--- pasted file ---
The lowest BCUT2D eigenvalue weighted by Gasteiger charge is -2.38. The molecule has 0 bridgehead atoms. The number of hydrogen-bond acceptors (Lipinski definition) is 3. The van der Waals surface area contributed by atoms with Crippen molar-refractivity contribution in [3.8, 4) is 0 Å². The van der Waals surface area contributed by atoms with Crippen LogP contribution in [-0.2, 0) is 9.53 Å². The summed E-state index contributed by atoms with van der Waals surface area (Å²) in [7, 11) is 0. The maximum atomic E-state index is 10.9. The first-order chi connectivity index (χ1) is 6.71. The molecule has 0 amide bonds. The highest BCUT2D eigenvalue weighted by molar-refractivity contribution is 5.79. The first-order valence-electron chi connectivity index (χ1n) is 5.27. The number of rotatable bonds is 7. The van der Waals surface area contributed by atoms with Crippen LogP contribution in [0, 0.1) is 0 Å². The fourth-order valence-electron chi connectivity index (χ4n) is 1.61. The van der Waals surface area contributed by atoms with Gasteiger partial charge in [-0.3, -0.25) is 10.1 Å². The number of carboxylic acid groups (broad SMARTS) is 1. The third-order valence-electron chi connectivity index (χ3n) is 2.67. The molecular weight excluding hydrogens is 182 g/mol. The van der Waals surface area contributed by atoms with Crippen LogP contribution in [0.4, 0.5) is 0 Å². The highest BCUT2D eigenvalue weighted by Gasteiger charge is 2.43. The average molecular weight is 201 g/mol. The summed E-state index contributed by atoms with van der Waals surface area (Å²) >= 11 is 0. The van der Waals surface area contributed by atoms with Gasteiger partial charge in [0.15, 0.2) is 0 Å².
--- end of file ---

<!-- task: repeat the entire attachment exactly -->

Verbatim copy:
The lowest BCUT2D eigenvalue weighted by Gasteiger charge is -2.38. The molecule has 0 bridgehead atoms. The number of hydrogen-bond acceptors (Lipinski definition) is 3. The van der Waals surface area contributed by atoms with Crippen molar-refractivity contribution in [3.8, 4) is 0 Å². The van der Waals surface area contributed by atoms with Crippen LogP contribution in [-0.2, 0) is 9.53 Å². The summed E-state index contributed by atoms with van der Waals surface area (Å²) in [7, 11) is 0. The maximum atomic E-state index is 10.9. The first-order chi connectivity index (χ1) is 6.71. The molecule has 0 amide bonds. The highest BCUT2D eigenvalue weighted by molar-refractivity contribution is 5.79. The first-order valence-electron chi connectivity index (χ1n) is 5.27. The number of rotatable bonds is 7. The van der Waals surface area contributed by atoms with Crippen LogP contribution in [0, 0.1) is 0 Å². The fourth-order valence-electron chi connectivity index (χ4n) is 1.61. The van der Waals surface area contributed by atoms with Gasteiger partial charge in [-0.3, -0.25) is 10.1 Å². The number of carboxylic acid groups (broad SMARTS) is 1. The third-order valence-electron chi connectivity index (χ3n) is 2.67. The molecular weight excluding hydrogens is 182 g/mol. The van der Waals surface area contributed by atoms with Crippen LogP contribution in [0.4, 0.5) is 0 Å². The highest BCUT2D eigenvalue weighted by Gasteiger charge is 2.43. The average molecular weight is 201 g/mol. The summed E-state index contributed by atoms with van der Waals surface area (Å²) >= 11 is 0. The van der Waals surface area contributed by atoms with Gasteiger partial charge in [0.15, 0.2) is 0 Å².